Always in pursuit of dreams: Brent Butt becomes a novelist


Small-town native Brent Butt never lost the opportunity to pursue his dream. But wait, he’s not finished yet.

Sit at the local coffee shop, chat with friends about where to find the best gas prices in town, or nod your head about Justin Trudeau’s latest gaffe – that’s what people do . Canadian comedian/writer Brent Butt does too, and it’s where the 56-year-old still finds material for his projects, from stand-up to TV screenplays. Butt said, “Conversation in a cafe was a great way to learn comedy. It’s relaxed and conversational and the jokes build naturally without forcing them.”

The everyday life cat has been Butt’s bread and butter during a successful career spanning more than 30 years, although the modest Canuck and youngest child of seven says all he ever wanted to do was to be a comedian.

“I wanted to get my family’s attention – we all tried to make each other laugh,” Butt said in a phone conversation from his home in Vancouver. “When I was about 12, I saw a comedian on Alan Hamel’s old show on one of our two TV stations, and I told my mum that’s what I wanted to do. Either that or be a superhero crime fighter. She said, ‘Go do it outside.’ But what she really did was legitimize the lawsuit for me. She didn’t poop it.”

Although his doodling abilities came in handy later (in the animated version of Corner Gas), Butt turned down the opportunity to study animation at Sheridan College after high school, opting instead to try stand-up comedy at near Saskatoon.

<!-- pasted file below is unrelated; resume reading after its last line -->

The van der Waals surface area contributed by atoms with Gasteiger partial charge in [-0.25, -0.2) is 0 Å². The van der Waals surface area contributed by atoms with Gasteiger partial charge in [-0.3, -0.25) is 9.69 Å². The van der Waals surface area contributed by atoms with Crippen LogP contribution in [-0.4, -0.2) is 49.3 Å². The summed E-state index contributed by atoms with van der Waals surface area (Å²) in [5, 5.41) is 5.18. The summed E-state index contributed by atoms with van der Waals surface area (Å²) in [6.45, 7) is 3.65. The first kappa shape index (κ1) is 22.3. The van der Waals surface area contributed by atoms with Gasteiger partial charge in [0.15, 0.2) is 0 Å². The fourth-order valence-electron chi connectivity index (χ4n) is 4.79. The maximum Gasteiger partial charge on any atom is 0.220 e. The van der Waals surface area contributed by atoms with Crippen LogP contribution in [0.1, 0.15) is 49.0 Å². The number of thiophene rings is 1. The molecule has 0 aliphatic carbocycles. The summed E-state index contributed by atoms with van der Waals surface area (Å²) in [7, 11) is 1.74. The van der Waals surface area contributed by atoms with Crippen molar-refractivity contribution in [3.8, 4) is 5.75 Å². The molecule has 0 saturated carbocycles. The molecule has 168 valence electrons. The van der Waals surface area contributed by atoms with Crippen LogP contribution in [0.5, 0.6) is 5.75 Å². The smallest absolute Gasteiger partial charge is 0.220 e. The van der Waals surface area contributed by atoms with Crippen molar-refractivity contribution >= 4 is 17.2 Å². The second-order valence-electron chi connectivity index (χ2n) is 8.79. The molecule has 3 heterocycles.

chasing a dream

Butt is right to transition from small-town life in Tisdale, Saskatchewan (about 3,000 people) to the big-city stand-up circuit, but his emergence on the scene (in the mid-90s) has been a golden era for comedy in the country, says Butt. And stumbling onto the Just for Laughs stage after only a few years on the road was not only fortuitous to raise his profile, it gave Butt a stable life and the opportunity to try acting gigs (Millennium, The X-Files) and even take on movie roles.

“It never escaped my notice, I was allowed to pursue a dream,” Butt said. “I also had no intention of attacking TV. I had hidden a treatment I had written – a story about a gas station in Saskatchewan which I thought would not be funny for nobody. But it ended up changing my life.”

Corner Gas: The Gift That Keeps Giving

It’s no understatement to say that Corner Gas has become (and still is) something bigger than Butt could ever have imagined. Not only did the show become the highest-rated sitcom on Canadian primetime television, it won numerous awards for the team and Butt, who served as series creator, writer, executive producer and director.

The original six seasons (107 episodes, from 2004 to 2009) aired in 26 countries and recently found new life on the Amazon Freevee streaming service which streams Corner Gas reruns 24/7. There was a feature film (one of the most watched in Canadian history – that’s okay) and the animated version of the series, which also ran for four seasons.